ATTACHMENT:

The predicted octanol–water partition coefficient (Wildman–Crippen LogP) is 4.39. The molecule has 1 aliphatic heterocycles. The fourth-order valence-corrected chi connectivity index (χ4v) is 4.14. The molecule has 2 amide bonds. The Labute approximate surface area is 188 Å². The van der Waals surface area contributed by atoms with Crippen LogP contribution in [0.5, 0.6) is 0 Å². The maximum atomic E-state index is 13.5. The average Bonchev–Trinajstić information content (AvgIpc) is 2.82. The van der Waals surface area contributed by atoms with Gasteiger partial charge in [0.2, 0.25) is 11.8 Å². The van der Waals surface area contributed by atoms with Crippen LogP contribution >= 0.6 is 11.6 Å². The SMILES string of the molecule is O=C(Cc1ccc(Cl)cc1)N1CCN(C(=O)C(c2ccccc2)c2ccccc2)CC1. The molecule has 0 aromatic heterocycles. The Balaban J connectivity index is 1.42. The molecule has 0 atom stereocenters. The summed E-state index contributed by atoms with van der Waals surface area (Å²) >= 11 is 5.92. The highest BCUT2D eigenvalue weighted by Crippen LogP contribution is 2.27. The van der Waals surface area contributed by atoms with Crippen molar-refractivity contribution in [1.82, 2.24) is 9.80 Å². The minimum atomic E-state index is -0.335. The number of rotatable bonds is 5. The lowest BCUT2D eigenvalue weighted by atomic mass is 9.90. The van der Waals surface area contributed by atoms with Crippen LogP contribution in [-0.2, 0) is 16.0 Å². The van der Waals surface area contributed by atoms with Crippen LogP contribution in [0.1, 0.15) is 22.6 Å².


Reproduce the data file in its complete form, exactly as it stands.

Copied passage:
The predicted octanol–water partition coefficient (Wildman–Crippen LogP) is 4.39. The molecule has 1 aliphatic heterocycles. The fourth-order valence-corrected chi connectivity index (χ4v) is 4.14. The molecule has 2 amide bonds. The Labute approximate surface area is 188 Å². The van der Waals surface area contributed by atoms with Crippen LogP contribution in [0.5, 0.6) is 0 Å². The maximum atomic E-state index is 13.5. The average Bonchev–Trinajstić information content (AvgIpc) is 2.82. The van der Waals surface area contributed by atoms with Gasteiger partial charge in [0.2, 0.25) is 11.8 Å². The van der Waals surface area contributed by atoms with Crippen LogP contribution >= 0.6 is 11.6 Å². The SMILES string of the molecule is O=C(Cc1ccc(Cl)cc1)N1CCN(C(=O)C(c2ccccc2)c2ccccc2)CC1. The molecule has 0 aromatic heterocycles. The Balaban J connectivity index is 1.42. The molecule has 0 atom stereocenters. The summed E-state index contributed by atoms with van der Waals surface area (Å²) >= 11 is 5.92. The highest BCUT2D eigenvalue weighted by Crippen LogP contribution is 2.27. The van der Waals surface area contributed by atoms with Crippen molar-refractivity contribution in [1.82, 2.24) is 9.80 Å². The minimum atomic E-state index is -0.335. The number of rotatable bonds is 5. The lowest BCUT2D eigenvalue weighted by atomic mass is 9.90. The van der Waals surface area contributed by atoms with Crippen LogP contribution in [-0.2, 0) is 16.0 Å². The van der Waals surface area contributed by atoms with Crippen LogP contribution in [0.1, 0.15) is 22.6 Å².